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DANVILLE, Ky. (WDRB) -- Joe Biden and Paul Ryan teed up pointed arguments on the economy, social policy and America's place in the world that President Barack Obama and GOP rival Mitt Romney now will drive forward into the campaign's final stretch.
With throngs of people already voting, Obama and Romney will try to answer questions that their running mates posed to the tens of millions of Americans who watched Thursday's hard-fought vice-presidential debate.
Biden, eager to make up for Obama's lackluster performance in his first debate with Romney, played the aggressor throughout.
Ryan came back at the vice president with harsh talking points, a flurry of statistics and a sharp economic warning that Obama will raise taxes on middle class Americans.
Following the debate, both sides hit the spin room. The contentious tone of the debate was a hot topic. Republican National Committee Chairman Reince Priebus said,"Even on differing sides of the aisle, reasonable people could watch tonight and see a pretty disrespectful vice president. This is a serious conversation we're trying to have tonight." He continued, "I don't know if he (Biden) took it seriously or not. But that aside, Paul Ryan is better than the V. P. on substance. On style he's a little strained."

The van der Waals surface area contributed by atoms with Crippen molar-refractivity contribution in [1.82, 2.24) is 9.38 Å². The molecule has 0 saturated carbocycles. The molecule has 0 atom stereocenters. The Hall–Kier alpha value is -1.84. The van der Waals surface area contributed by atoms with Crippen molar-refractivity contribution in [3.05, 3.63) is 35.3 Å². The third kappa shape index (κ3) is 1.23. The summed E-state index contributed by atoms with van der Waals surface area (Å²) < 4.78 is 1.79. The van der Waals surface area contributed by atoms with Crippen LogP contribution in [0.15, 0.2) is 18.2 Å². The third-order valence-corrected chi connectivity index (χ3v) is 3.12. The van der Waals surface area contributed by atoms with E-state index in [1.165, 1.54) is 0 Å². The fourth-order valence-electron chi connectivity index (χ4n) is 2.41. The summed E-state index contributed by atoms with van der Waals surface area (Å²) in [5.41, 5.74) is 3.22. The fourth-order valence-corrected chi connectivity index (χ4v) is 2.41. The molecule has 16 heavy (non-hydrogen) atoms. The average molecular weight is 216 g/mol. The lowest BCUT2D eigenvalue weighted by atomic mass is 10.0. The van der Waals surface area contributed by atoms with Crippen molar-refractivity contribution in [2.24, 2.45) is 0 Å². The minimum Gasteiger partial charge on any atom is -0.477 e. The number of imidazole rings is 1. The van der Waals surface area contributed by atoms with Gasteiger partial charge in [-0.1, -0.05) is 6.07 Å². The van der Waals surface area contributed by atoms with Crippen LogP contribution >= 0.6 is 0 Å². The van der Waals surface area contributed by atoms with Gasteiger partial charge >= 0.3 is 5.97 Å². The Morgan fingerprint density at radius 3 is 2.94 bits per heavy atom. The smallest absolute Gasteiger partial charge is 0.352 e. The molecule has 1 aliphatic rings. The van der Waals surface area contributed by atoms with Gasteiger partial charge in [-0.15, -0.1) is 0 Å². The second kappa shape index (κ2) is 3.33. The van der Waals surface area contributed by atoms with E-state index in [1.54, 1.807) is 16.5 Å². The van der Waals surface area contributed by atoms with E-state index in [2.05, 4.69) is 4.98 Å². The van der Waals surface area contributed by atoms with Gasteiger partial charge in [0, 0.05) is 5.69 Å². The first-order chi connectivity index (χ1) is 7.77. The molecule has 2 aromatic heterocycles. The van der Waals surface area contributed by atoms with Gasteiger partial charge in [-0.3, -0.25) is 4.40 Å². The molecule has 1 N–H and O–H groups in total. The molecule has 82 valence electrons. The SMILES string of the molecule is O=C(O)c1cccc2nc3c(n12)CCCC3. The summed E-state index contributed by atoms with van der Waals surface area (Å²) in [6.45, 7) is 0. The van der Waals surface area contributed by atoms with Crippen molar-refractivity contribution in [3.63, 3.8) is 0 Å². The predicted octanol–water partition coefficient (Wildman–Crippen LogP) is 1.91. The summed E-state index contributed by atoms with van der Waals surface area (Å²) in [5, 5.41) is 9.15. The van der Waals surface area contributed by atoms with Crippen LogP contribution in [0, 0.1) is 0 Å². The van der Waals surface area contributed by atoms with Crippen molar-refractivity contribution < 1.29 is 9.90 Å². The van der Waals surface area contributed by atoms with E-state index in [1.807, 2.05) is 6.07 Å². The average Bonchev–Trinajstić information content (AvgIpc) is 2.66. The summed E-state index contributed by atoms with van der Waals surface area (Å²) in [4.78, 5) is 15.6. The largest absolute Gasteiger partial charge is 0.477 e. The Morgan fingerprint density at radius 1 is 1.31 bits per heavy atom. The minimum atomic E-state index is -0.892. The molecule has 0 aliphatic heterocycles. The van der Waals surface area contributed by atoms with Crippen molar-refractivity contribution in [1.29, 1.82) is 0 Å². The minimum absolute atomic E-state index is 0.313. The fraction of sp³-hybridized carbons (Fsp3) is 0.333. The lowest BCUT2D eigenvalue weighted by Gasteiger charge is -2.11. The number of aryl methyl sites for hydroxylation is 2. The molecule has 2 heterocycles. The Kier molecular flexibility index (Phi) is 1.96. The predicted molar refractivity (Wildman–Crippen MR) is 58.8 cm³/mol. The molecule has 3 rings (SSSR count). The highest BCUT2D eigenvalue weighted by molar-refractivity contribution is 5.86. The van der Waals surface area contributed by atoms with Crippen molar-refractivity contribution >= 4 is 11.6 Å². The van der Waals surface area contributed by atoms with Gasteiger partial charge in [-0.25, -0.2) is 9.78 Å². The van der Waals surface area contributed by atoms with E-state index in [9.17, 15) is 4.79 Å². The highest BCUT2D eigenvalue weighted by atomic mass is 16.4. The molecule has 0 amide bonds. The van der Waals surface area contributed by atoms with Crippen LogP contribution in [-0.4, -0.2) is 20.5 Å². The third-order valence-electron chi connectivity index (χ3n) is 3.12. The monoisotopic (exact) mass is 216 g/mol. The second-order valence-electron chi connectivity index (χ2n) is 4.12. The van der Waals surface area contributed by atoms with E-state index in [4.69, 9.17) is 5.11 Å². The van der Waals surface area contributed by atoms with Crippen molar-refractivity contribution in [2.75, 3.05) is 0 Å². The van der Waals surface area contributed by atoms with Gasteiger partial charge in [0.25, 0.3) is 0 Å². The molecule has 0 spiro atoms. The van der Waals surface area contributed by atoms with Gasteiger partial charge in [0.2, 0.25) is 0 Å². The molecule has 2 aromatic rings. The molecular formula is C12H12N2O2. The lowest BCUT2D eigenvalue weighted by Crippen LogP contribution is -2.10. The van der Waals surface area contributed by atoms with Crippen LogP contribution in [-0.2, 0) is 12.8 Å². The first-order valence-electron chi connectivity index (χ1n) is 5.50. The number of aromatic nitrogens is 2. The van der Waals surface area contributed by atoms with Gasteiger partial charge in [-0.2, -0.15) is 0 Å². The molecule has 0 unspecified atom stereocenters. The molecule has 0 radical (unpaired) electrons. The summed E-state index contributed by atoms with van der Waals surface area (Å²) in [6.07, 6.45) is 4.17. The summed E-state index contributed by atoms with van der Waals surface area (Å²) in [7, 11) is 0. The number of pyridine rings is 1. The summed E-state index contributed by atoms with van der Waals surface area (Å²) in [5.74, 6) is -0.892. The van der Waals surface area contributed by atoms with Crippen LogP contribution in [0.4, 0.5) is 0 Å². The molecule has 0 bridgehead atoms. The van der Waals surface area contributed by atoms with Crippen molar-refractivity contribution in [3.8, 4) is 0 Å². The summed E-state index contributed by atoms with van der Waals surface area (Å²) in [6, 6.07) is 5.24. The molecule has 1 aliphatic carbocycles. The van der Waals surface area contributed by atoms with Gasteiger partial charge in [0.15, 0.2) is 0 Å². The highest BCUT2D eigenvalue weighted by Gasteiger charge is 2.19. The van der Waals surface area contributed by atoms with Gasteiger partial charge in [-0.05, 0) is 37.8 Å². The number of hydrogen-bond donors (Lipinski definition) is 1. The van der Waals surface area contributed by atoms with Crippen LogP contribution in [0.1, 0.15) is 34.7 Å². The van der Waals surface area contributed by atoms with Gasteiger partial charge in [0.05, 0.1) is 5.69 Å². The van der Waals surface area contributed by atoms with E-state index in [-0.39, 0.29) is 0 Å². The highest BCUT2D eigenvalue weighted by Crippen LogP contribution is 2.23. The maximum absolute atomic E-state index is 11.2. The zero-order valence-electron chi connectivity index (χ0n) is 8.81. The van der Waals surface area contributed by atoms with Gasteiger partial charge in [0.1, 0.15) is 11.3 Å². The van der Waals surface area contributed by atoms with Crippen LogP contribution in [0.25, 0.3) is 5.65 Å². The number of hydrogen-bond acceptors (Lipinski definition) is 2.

Kentucky's democratic Lieutenant Governor Jerry Abramson said it was clear that Biden won the debate. "I think this was a situation where the vice president came across as a professor. Ryan came across as a student." He said every time the "student" didn't do his homework, the "professor" spoke up.
The big question is whether the number two men on the ticket were able to seal the deal with American voters. U.S. Representative John Yarmuth says it Biden did well, but it's still President Barack Obama's responsibility to prove himself to the public. The third district Democrat said "Joe Biden cannot sell Barack Obama. Barack Obama has to sell himself. It's his responsibility over the next two debates. But Yarmuth said Biden did a great job putting energy back into the campaign.
Voters go to the polls November 6th, but U. S. Senate Minority leader Mitch McConnell says feedback at this point is critical. " The polls that are taken after these debates are the best evidence of whether or not you've moved numbers. The Kentucky Republican says "there's no question the debate last week did." McConnell says there's no question the first presidential debate was a "game-changer."
Debate watchers are calling the matchup a draw. A CNN poll shows 48 percent of voters think Ryan won the showdown. Forty-four percent gave the win to Joe Biden.
There are two more presidential debates between President Barack Obama and former Governor Mitt Romney. The next one on October 16th will be a town hall format focusing on a range of issues. The last one on October 22nd will focus exclusively on foreign policy.